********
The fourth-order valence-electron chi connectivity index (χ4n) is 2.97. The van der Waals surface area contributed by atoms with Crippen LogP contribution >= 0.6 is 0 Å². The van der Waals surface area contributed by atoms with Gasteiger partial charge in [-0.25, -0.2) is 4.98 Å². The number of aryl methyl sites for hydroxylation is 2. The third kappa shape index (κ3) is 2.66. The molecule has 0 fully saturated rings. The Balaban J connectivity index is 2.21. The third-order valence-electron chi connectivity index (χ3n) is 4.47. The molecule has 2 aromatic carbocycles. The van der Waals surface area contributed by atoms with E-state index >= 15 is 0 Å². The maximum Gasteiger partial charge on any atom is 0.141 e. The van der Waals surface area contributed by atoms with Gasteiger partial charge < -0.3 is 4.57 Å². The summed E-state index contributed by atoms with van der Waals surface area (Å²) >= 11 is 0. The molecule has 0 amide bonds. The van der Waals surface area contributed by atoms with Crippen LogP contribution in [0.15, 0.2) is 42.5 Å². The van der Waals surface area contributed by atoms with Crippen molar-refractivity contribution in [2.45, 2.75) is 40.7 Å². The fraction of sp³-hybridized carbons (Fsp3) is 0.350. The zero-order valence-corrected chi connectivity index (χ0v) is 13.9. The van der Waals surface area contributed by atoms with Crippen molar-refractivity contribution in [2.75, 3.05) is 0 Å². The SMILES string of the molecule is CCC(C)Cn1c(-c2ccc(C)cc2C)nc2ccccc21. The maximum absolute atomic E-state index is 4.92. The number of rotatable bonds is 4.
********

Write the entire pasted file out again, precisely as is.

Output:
The fourth-order valence-electron chi connectivity index (χ4n) is 2.97. The van der Waals surface area contributed by atoms with Crippen LogP contribution >= 0.6 is 0 Å². The van der Waals surface area contributed by atoms with Gasteiger partial charge in [-0.25, -0.2) is 4.98 Å². The number of aryl methyl sites for hydroxylation is 2. The third kappa shape index (κ3) is 2.66. The molecule has 0 fully saturated rings. The Balaban J connectivity index is 2.21. The third-order valence-electron chi connectivity index (χ3n) is 4.47. The molecule has 2 aromatic carbocycles. The van der Waals surface area contributed by atoms with E-state index >= 15 is 0 Å². The maximum Gasteiger partial charge on any atom is 0.141 e. The van der Waals surface area contributed by atoms with Gasteiger partial charge < -0.3 is 4.57 Å². The summed E-state index contributed by atoms with van der Waals surface area (Å²) >= 11 is 0. The molecule has 0 amide bonds. The van der Waals surface area contributed by atoms with Crippen LogP contribution in [0.15, 0.2) is 42.5 Å². The van der Waals surface area contributed by atoms with Crippen molar-refractivity contribution in [2.45, 2.75) is 40.7 Å². The fraction of sp³-hybridized carbons (Fsp3) is 0.350. The zero-order valence-corrected chi connectivity index (χ0v) is 13.9. The van der Waals surface area contributed by atoms with Crippen molar-refractivity contribution in [2.75, 3.05) is 0 Å². The SMILES string of the molecule is CCC(C)Cn1c(-c2ccc(C)cc2C)nc2ccccc21. The maximum absolute atomic E-state index is 4.92. The number of rotatable bonds is 4.